According to the testimonies of field workers, victims are being subjected to increased pressure and violence from their controllers. They have often felt forced to accept lower prices from customers, whether on the road or at home or in other places.  In many cases, the encounters took place without any personal protection measures against COVID-19. In other cases, girls received incorrect information about the use of the face masks.

Often, victims were pushed off the streets into indoor prostitution, sometimes sharing an apartment with four or five other girls, where it was previously used by two girls.

The COVID-19 crisis has also changed the usual models of trafficking and exploitation. Criminal groups dedicated to sexual exploitation have been very quick to adapt their ways of working by intensifying the use of online communication and exploitation in homes. According to the European Commission, in some EU Member States the demand for child pornography has increased by up to 30% during COVID-19 lockdown[4].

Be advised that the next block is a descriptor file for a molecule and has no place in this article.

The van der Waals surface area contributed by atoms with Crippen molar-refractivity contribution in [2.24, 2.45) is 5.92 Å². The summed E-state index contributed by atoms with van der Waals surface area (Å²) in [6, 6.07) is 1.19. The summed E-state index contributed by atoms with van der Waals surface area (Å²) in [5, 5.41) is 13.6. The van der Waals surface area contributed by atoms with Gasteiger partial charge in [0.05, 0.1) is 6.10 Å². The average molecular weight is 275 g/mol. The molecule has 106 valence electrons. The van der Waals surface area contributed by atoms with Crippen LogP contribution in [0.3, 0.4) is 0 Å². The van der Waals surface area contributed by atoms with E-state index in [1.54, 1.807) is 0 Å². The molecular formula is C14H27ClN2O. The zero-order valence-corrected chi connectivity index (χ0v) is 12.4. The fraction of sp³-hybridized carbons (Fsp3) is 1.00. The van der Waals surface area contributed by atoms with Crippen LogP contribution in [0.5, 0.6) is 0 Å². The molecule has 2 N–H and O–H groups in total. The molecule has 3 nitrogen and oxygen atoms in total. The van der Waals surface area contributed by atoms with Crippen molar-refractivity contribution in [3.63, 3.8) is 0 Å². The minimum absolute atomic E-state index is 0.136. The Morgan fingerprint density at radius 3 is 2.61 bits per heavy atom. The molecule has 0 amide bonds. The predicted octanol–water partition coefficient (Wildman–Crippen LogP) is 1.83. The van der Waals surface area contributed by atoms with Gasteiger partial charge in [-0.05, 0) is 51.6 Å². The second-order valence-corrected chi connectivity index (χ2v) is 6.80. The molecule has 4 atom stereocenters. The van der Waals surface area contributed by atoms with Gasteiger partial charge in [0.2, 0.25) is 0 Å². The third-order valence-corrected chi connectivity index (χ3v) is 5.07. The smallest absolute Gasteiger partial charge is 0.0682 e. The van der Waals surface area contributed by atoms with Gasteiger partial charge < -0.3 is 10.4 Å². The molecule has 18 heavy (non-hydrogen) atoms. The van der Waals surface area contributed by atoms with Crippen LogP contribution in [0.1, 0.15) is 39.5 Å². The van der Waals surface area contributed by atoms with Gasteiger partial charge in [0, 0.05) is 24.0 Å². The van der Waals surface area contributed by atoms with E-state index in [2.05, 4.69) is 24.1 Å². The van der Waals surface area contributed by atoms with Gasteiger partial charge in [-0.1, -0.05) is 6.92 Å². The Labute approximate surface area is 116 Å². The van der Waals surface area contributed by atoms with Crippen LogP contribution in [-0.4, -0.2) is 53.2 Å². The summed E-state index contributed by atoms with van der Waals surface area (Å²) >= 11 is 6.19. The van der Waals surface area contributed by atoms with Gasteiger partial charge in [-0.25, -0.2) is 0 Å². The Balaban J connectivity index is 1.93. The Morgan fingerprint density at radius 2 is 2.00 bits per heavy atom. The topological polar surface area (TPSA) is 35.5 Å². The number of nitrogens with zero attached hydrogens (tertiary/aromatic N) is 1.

At the same time, the lockdown has forced institutions and non-governmental organisations to deal with greater difficulties in prevention and support activities for victims.[5]

Raffaela Milano, Director of Italy-Europe Programmes of Save the Children in Italy, said:

"In dealing with the COVID-19 emergency we must not forget the invisible victims of trafficking and exploitation in our country. Unfortunately, traffickers have quickly managed to change the forms of sexual exploitation and have made victims even more isolated and difficult to reach.